Young job seekers are finding it tougher to find employment, despite a bustling labor market: ‘It was brutal’

Monday, June 10, 2024

After receiving a graduate degree, Julianna Larock was bombarded with news about the powerful labor market and how much demand there was for skilled workers.

But that wasn’t her reality.

Instead, she spent untold hours browsing through networking sites such as LinkedIn, attending mixers and other professional events, and generally scouring the collective workplace for something that would fit her desire to land a job in the world of finance. All to no avail.

“Quite honestly, it was pretty brutal,” says Larock, 25, a Wilmington, Delaware, native now living in New York City. “It felt like a lot of work for little response, little reward.”

Fortunately, after slogging through a year of dashed hopes, interspersed with some contract work to get her through, Larock found full-time employment as an executive assistant and research associate for Acumen, a nonprofit impact investment firm in New York. The firm was founded by Jacqueline Novogratz, sister of prominent investor Michael Novogratz, the CEO of crypto-focused Galaxy Investment Partners.

While Larock is content with her current station, getting there was rough and the future feels uncertain.

“The depression and the anxiety that was coming from the job search oftentimes bubbled over into a lot of my other social relationships,” the University of Delaware and Fordham graduate says. “People can only be so supportive, and you just felt like every day was the same. And I really hate monotony.”

Larock’s experience comes at a time when, at least on the surface, the jobs market has continued to glide along.

Signs of weakness

Since the beginning of 2023, nonfarm payrolls have expanded by about 4 million, continuing growth that started after the Covid crisis. The unemployment rate has held below 4% every month since January 2022, a run of strength not seen since the 1960s.

But worries are growing that the labor market is beginning to show cracks. Larock’s cohort of workers — in their late teens and early 20s, including new college graduates and other first-time entrants to the labor market — looks particularly vulnerable.

The hiring rate for all workers is at 3.6% of those counted in the labor force, just off the low of the post-Covid era, according to the Bureau of Labor Statistics. Prior to the pandemic, the hiring rate was last below the current level in August 2014. It’s getting worse for younger workers.

“I oftentimes would have people telling me the job quality or job search statistics aren’t really that bad, using that kind of leverage to invalidate everything I was feeling,” Larock says. “Whether that’s what they meant to do or not, and I don’t think it was, that was the impact it had. It made me feel worse.”

Welcome to the good news-bad news labor market, where the collective experience is positive but not as much for individuals in particular groups.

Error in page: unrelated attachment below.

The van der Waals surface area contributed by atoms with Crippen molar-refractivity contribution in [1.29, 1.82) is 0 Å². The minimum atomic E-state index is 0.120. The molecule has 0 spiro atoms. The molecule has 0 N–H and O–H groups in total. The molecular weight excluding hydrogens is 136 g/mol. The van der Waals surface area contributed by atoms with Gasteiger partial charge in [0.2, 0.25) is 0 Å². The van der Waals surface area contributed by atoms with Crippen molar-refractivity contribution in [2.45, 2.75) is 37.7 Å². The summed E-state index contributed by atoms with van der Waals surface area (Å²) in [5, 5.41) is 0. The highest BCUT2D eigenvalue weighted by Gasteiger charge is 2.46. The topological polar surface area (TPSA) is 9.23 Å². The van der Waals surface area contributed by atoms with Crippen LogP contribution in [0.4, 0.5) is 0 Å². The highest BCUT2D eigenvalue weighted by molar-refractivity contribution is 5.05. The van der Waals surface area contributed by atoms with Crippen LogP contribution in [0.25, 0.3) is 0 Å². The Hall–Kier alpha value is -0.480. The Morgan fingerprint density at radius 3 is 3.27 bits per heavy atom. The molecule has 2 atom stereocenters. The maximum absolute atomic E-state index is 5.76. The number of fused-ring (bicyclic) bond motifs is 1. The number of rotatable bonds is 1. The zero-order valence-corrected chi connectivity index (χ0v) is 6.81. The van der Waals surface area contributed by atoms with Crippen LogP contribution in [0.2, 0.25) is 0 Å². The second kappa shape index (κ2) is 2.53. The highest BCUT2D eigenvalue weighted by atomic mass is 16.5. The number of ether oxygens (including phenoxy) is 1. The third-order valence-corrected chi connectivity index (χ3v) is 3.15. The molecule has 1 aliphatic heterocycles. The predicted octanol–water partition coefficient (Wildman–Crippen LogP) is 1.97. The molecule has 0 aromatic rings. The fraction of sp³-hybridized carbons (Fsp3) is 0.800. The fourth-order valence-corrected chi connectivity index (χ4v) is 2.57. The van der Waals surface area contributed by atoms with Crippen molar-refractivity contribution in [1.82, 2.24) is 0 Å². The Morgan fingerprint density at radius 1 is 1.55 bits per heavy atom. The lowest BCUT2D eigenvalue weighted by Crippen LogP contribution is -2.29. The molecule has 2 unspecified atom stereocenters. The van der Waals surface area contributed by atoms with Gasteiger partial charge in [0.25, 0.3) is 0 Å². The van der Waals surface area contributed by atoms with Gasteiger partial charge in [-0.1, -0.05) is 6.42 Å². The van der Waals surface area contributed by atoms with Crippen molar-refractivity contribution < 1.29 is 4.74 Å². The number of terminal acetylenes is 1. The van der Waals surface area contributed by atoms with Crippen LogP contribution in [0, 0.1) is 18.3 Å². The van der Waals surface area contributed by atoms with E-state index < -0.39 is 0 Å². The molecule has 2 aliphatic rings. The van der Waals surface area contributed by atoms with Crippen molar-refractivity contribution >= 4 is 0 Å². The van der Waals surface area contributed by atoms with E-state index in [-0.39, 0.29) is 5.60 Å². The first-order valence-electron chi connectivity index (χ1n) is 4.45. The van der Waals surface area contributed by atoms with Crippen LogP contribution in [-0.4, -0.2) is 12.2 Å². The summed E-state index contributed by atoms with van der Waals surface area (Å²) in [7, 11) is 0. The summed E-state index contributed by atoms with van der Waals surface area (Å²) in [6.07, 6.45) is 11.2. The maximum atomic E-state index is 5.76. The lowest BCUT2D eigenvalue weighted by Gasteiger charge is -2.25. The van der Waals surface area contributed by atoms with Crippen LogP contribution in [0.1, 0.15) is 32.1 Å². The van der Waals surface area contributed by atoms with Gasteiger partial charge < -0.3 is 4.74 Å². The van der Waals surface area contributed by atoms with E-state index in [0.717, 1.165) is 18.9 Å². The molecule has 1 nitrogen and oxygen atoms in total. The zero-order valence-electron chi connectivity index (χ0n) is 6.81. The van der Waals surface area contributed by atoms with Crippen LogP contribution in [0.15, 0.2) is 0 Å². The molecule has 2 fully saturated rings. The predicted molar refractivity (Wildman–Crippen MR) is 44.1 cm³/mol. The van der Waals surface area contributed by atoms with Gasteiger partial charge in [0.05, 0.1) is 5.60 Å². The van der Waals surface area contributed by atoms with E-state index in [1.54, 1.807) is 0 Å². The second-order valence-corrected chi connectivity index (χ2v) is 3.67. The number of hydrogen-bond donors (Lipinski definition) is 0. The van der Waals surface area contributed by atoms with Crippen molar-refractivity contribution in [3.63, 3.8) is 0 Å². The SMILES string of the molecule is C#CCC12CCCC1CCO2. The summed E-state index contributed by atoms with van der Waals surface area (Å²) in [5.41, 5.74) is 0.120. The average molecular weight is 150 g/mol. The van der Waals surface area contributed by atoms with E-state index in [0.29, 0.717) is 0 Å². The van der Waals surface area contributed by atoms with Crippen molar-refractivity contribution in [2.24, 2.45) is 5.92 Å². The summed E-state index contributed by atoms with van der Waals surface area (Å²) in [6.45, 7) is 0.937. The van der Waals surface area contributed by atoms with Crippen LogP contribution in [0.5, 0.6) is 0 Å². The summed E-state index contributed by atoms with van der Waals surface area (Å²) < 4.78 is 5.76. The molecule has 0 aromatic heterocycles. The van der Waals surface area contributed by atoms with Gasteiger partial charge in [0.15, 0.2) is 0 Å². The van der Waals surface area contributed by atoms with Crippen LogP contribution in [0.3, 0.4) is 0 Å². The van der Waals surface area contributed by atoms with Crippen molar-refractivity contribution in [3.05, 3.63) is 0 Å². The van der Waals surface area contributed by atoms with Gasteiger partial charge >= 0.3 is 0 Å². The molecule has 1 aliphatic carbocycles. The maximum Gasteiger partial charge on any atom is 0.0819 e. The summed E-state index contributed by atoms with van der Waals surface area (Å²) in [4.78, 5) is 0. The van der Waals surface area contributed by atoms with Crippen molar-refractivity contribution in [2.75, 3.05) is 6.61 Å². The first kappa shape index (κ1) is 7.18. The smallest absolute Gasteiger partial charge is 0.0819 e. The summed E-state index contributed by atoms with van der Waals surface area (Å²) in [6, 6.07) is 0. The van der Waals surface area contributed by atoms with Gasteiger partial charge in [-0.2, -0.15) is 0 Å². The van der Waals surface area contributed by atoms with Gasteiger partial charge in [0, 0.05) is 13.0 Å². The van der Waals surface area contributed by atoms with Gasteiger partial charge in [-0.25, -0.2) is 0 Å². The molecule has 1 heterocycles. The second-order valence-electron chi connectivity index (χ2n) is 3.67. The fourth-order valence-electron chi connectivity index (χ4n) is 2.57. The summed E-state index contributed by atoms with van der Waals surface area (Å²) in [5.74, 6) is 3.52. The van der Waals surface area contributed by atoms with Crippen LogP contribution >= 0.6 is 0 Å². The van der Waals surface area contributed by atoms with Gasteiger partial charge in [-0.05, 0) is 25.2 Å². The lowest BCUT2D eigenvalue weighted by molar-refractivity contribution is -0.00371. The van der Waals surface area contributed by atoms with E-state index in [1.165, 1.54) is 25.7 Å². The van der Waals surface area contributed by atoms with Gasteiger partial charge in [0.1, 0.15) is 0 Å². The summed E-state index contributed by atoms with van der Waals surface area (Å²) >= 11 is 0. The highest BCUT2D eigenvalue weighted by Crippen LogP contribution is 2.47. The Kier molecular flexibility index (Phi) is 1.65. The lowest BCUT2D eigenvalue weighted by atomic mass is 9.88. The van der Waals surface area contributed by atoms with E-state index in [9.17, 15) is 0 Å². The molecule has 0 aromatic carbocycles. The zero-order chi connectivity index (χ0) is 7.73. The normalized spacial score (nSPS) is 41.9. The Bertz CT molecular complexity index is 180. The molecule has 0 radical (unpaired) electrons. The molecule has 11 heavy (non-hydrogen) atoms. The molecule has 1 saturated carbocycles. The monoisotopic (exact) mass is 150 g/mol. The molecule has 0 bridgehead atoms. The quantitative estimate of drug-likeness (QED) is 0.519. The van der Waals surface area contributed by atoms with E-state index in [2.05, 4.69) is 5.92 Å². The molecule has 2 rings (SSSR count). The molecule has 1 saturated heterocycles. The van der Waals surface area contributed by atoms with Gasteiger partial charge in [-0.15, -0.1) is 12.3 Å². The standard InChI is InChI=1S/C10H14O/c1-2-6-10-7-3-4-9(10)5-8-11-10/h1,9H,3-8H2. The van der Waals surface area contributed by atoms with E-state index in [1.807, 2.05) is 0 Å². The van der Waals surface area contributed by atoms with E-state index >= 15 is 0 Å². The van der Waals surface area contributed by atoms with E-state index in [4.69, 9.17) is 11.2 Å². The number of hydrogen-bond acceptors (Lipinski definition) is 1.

“The good news,” Goldman Sachs economist Elsie Peng said in a recent note, “is that monthly job-finding rates remain at or above pre-pandemic rates for groups who are usually more vulnerable to weaker cyclical conditions, including workers without a college degree, workers in low-skill industries, and workers who are foreign-born.”

“But the bad news is that new entrants to the labor market are faring less well,” Peng added.

The monthly rate of workers with little previous work experience getting jobs has plunged, falling to 13% from its previous peak of 20%, according to Goldman data. While Peng characterized the jobs market as “strong overall,” she said there are “soft soft spots” that are particularly hitting “new entrants to the workforce.”

While the unemployment level for the 20-to-24 age group is at 3.5%, it’s slightly higher than it was pre-pandemic and is one area to watch for softness in the labor market.

Molly Huang, a 22-year-old recent Penn State University graduate with an aerospace, aeronautical and astronautical engineering degree, also is finding challenges in navigating the situation — a process she started during her studies that has intensified now that she’s out of school.

“To be completely honest, it’s not a very great market. A lot of people I talk to agree that finding a full-time job for a new grad is kind of tough,” the Horsham, Pennsylvania, resident says. “I get interviews here and there, but nothing has ever come to an actual offer.”

Huang acknowledges that her specialized major adds a degree of difficulty to the search, so she’s being somewhat flexible about her approach.

“I’m trying to be pretty optimistic, because a lot of people I know that do get a job don’t start until August, so I feel like I have a little bit of time,” she said. “But at the same time, it does feel like the clock is ticking.”

Getting the experience

One age-old quandary Huang and others in her shoes have to face is the experience dilemma: Employers want to hire those who have some background working in their field, which outside of internships, is hard to get for new grads.

There does appear to be some good news on that front.

The rate of new hires as a share of existing employees rose to 2.8% in April, its highest level since October 2022, according to Vanguard, which uses proprietary data gleaned from 401(k) program enrollments.

“In recent months, though, there has been a modest uptick in hiring among younger workers, while hiring rates have been flatter for older workers,” said Vanguard investment analyst David Pakula.

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